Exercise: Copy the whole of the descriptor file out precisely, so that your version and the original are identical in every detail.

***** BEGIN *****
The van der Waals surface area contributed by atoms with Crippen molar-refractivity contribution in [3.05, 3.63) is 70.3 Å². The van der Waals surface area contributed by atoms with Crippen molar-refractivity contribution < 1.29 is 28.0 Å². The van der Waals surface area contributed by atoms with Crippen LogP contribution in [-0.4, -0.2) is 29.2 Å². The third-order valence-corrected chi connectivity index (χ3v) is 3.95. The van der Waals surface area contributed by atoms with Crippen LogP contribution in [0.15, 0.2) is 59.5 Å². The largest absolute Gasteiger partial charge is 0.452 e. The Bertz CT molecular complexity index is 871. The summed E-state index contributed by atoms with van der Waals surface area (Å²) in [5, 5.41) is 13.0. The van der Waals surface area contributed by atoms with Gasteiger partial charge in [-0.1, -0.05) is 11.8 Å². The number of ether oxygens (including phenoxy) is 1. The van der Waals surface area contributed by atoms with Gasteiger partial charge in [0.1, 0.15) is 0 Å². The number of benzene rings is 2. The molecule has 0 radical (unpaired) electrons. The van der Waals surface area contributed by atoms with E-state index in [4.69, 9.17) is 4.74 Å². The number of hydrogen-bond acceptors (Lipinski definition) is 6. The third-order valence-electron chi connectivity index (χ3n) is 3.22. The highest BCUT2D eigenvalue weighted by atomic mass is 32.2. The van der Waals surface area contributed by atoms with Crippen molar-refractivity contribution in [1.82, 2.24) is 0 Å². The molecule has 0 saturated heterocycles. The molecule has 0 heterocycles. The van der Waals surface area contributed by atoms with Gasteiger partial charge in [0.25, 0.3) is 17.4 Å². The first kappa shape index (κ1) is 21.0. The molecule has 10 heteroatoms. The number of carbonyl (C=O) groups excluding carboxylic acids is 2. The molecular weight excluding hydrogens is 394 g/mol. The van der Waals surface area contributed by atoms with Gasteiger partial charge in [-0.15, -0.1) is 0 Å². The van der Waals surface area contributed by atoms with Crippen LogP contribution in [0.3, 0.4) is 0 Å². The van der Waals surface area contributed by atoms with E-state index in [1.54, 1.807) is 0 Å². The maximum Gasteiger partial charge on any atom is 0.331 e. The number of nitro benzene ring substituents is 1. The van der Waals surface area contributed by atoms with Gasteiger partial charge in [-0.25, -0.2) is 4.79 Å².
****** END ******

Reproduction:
The van der Waals surface area contributed by atoms with Crippen molar-refractivity contribution in [3.05, 3.63) is 70.3 Å². The van der Waals surface area contributed by atoms with Crippen molar-refractivity contribution < 1.29 is 28.0 Å². The van der Waals surface area contributed by atoms with Crippen LogP contribution in [-0.4, -0.2) is 29.2 Å². The third-order valence-corrected chi connectivity index (χ3v) is 3.95. The van der Waals surface area contributed by atoms with Crippen LogP contribution in [0.15, 0.2) is 59.5 Å². The largest absolute Gasteiger partial charge is 0.452 e. The Bertz CT molecular complexity index is 871. The summed E-state index contributed by atoms with van der Waals surface area (Å²) in [5, 5.41) is 13.0. The van der Waals surface area contributed by atoms with Gasteiger partial charge in [-0.1, -0.05) is 11.8 Å². The number of ether oxygens (including phenoxy) is 1. The van der Waals surface area contributed by atoms with Gasteiger partial charge in [0.1, 0.15) is 0 Å². The number of benzene rings is 2. The molecule has 0 radical (unpaired) electrons. The van der Waals surface area contributed by atoms with E-state index in [4.69, 9.17) is 4.74 Å². The number of hydrogen-bond acceptors (Lipinski definition) is 6. The third-order valence-electron chi connectivity index (χ3n) is 3.22. The highest BCUT2D eigenvalue weighted by atomic mass is 32.2. The van der Waals surface area contributed by atoms with Crippen molar-refractivity contribution in [1.82, 2.24) is 0 Å². The molecule has 0 saturated heterocycles. The molecule has 0 heterocycles. The van der Waals surface area contributed by atoms with Gasteiger partial charge in [0.25, 0.3) is 17.4 Å². The first kappa shape index (κ1) is 21.0. The molecule has 10 heteroatoms. The number of carbonyl (C=O) groups excluding carboxylic acids is 2. The molecular weight excluding hydrogens is 394 g/mol. The van der Waals surface area contributed by atoms with Gasteiger partial charge in [-0.15, -0.1) is 0 Å². The van der Waals surface area contributed by atoms with Crippen LogP contribution in [0.3, 0.4) is 0 Å². The van der Waals surface area contributed by atoms with E-state index in [1.54, 1.807) is 0 Å². The maximum Gasteiger partial charge on any atom is 0.331 e. The number of nitro benzene ring substituents is 1. The van der Waals surface area contributed by atoms with Gasteiger partial charge in [-0.25, -0.2) is 4.79 Å².